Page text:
While other cities look toward defunding their police departments, Dallas Mayor Eric Johnson is taking a close look at what Dallas’ bureaucrats make and has concluded city salaries are “bloated.”
In an opinion piece published in the Dallas Morning News, Johnson writes, “I am offering amendments that would reduce salaries at City Hall and redirect that money to provide services to the people who have been hammered by the COVID-19 pandemic. My proposal is a tiered approach that cuts executive salaries the most and affects no one earning less than $60,000.”
Johnson compares his plan to the actions private businesses, the media and nonprofits have had to take in recent months.
He has three possible options for the savings: Increase funding for public safety, fix streets and traffic signals or give it back to taxpayers in the form of a property tax cut.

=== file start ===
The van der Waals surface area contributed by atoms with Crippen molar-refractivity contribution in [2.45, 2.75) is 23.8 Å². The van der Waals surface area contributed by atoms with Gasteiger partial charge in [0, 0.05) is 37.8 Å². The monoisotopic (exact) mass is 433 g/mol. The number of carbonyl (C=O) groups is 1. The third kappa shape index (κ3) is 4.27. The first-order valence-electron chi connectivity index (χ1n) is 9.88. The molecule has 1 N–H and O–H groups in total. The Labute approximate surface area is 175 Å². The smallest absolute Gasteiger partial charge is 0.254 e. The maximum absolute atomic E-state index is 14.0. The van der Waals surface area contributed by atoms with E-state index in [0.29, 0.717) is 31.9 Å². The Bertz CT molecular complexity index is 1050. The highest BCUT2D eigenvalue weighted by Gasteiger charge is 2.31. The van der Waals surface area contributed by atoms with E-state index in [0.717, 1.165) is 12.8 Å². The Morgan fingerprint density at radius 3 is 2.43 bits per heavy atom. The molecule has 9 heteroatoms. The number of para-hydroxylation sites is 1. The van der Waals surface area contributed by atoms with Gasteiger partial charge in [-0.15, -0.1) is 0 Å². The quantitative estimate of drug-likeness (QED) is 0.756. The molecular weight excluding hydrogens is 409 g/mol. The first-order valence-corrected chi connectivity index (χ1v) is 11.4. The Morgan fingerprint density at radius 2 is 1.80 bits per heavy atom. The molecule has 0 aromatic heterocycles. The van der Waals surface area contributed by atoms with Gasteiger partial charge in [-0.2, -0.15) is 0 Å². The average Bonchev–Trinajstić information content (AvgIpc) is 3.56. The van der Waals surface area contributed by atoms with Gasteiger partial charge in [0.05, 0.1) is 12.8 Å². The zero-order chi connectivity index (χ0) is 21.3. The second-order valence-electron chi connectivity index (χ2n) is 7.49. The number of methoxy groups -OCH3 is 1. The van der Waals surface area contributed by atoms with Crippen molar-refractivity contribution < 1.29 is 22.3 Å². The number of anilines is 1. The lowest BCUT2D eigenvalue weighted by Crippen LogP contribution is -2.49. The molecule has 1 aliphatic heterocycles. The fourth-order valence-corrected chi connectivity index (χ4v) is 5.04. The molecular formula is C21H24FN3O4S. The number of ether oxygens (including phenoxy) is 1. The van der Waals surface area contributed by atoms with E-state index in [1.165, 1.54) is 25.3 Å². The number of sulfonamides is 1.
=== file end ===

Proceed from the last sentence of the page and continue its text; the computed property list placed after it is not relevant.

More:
Dallas’ city manager makes $406,850 a year, which is more than what the $400,000 the president is paid, according to Johnson. The heads of small city departments earn about what Gov. Greg Abbott makes, and the leaders of the Texas Department of Public Safety, Texas Education Agency, and the Texas Health and Human Services Commission earn roughly the same as an assistant city manager in Dallas. The executive director of the Texas Department of Transportation makes tens of thousands of dollars less than the city manager in Dallas.
“I’m no fan of the state taking away local control over budgeting, and I fought against such measures during my time in the legislature because it should be up to local voters to hold their leaders accountable for their decisions,” Johnson wrote. “But it’s difficult to defend the eye-popping salaries at City Hall while telling state leaders we’re already fiscally responsible and don’t need them to rein us in.”
While Johnson proposes salary cuts, more than 400 Dallas city employees remain furloughed due to a budget shortfall.
Abbott and others in the state’s Republican-led leadership have threatened to forever freeze the property taxes of any city that defunds its police department. The warning followed Austin’s decision to cut millions from its police operations.